Friday, January 15, 2021

In the aftermath of the terrible events of January 6, we should not underestimate the great damage done to our nation and the urgent need for healing that lies ahead. One of the most important pathways to social and political revival will be an even stronger commitment to a healthy and democratic process and governance. We can no longer take for granted the institutions that have made us proud to be Americans. We must make still greater personal and professional investments to strengthen them.

As partners and supporters of the Humane Society Legislative Fund, you are already doing your part. Our commitment to democratic institutions and governance is something we demonstrate every day. We register to vote, we regularly contact our lawmakers and participate in elections, and we do so not only to help animals but because we know that these actions will help to ensure the vitality and health of our political system.  Exercising these basic responsibilities of citizenship is the best defense of American democracy.

You may rightly feel proud and positive about your commitment to our work because your investments helped to put us at the center of the political campaign for animals in 2020. With you at our side, we were able to carry the banner for animals in the U.S. Congress and in state legislatures; secure passage of animal protection statutes at every level; mobilize a healthy grassroots movement to press for good laws, regulations, and enforcement; and to take the steps needed to elect humane-minded candidates. On behalf of my colleagues, and with the deepest gratitude, I want to acknowledge your tremendous commitment.

As you know, the federal elections of 2020 have shifted the balance of power in Washington. Democrats have taken control of the White House and U.S. Senate, by a razor-thin margin—and maintained control of the U.S. House albeit by a smaller majority. This ensures a shake-up in executive branch appointments and rulemaking, voting blocs, committee chairpersons, and countless other dimensions of government.

With the best interests of animals in mind, we thought a bit of shakeup was necessary, and that’s why HSLF took a position in the presidential race, the only animal protection political entity to do so. We endorsed Joe Biden and Kamala Harris based on their individual records and the poor performance of the incumbent administration in critical areas of animal welfare concern. The other 501(c)(4) organizations in the humane sector took a pass, utterly failing to meet the historical moment, a moment of reckoning with the most damaging four years in the history of animal welfare public policy at the federal level. This wasn’t a time to be silent and we weren’t. HSLF is never a bystander when the fate of animal welfare is on the line.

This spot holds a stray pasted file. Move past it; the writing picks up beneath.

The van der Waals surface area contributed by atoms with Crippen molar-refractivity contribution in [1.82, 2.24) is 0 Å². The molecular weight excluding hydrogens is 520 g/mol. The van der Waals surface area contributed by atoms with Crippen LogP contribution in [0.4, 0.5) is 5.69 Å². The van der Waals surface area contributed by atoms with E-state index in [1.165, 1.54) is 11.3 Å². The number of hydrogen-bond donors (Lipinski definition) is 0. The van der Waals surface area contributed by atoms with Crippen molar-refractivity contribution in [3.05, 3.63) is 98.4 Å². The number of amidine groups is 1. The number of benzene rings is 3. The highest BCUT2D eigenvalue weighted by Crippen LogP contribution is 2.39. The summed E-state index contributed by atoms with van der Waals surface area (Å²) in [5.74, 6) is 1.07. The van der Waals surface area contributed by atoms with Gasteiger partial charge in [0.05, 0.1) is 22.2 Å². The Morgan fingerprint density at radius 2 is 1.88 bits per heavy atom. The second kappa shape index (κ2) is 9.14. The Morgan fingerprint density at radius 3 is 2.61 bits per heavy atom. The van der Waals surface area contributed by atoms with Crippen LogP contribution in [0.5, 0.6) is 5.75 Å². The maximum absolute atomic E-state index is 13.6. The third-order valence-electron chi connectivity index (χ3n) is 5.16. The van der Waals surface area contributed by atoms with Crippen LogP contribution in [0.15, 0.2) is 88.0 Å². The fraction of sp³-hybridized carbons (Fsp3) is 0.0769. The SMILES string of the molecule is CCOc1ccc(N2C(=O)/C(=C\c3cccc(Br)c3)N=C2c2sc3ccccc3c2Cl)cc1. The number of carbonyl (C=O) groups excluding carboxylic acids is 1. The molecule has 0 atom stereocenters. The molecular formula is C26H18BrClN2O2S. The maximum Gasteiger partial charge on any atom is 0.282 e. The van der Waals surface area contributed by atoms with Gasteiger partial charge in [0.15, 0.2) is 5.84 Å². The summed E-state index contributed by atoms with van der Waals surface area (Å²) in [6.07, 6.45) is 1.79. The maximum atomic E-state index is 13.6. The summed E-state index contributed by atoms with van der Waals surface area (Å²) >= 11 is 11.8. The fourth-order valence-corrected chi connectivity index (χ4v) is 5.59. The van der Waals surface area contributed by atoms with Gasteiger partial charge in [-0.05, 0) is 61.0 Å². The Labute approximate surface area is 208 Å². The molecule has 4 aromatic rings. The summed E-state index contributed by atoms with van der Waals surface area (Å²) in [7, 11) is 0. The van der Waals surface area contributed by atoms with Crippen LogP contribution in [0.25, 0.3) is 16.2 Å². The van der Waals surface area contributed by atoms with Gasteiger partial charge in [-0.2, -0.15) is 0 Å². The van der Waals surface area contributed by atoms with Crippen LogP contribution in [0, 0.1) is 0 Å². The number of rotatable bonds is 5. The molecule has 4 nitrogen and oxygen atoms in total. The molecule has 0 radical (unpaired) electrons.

Following the runoff elections in Georgia, the Democratic and Republican Caucuses will evenly split the U.S. Senate—with Vice President-Elect Kamala Harris breaking ties—and this could have important consequences for the prospects of humane legislation. With respect to the new class of senators, animal advocates have much to be optimistic about. We’re especially proud of our support for Sen. John Hickenlooper’s election in Colorado—his tenure as governor there brought significant gains for animals—and the re-election of Sen. Gary Peters (D-Mich.), who has been an animal welfare champion since first being elected to the U.S. House in 2008.

Democrats retained control of the U.S. House, though not by much. We took pride in the fact that some of the most prominent pro-animal members of Congress secured re-election, and we backed them. First and foremost, Representatives Earl Blumenauer (D-Ore.) and Vern Buchanan (R-Fla.), co-chairs of the Congressional Animal Protection Caucus, quickly secured victory. They and other members of the caucus have reinforced our primacy as a nonpartisan force for good when it comes to the protection of animals. We are excited about their continuing leadership.

HSLF devoted substantial resources to support the election and re-election of allies on both sides of the aisle. Our efforts in the U.S. House included supporting candidates like Rep. Brian Fitzpatrick (R-Pa.), who led efforts in the 116th Congress to crack down on puppy mills and was the lead sponsor of the Puppy Protection Act, the Welfare of our Friends Act, and the Big Cat Public Safety Act. HSLF also supported Rep. Lucy McBath (D-Ga.), facing a challenge from a onetime spokesperson for the fur industry who would have become an obstacle to progress in the U.S. House.

In June, Steve King’s (R-Iowa) cruel tenure in the U.S. Congress finally came to an end as Iowa Republican voters chose Iowa State Senator Randy Feenstra to represent their party in the General Election—ensuring that Steve King did return to Washington D.C. as a congressman. HSLF devoted our resources to defeating King, producing an ad opposing his candidacy.

Throughout 2019 and 2020, we made real our commitments as the most influential animal-focused 501(c)(4) organization in Washington, DC. In the November 2020 election cycle, we made contributions of nearly half a million dollars towards electing pro-animal candidates, both Democrats and Republicans. We played a larger role in nearly two dozen congressional races and produced more than 300,000 pieces of mail, 125,000 text messages and a slew of digital advertisements.

It’s 2021 now, and the 117th Congress has begun. We’re fully engaged in discussions with the incoming administration about HSLF’s animal protection priorities, and we’re also working with the leadership of both parties in the U.S. Congress to set the stage for a promising legislative session. We look forward to sharing those priorities with you in the weeks and months ahead. HSLF is counting on your continued motivation to make this world a better one for animals, and we’ll be there with you and for you.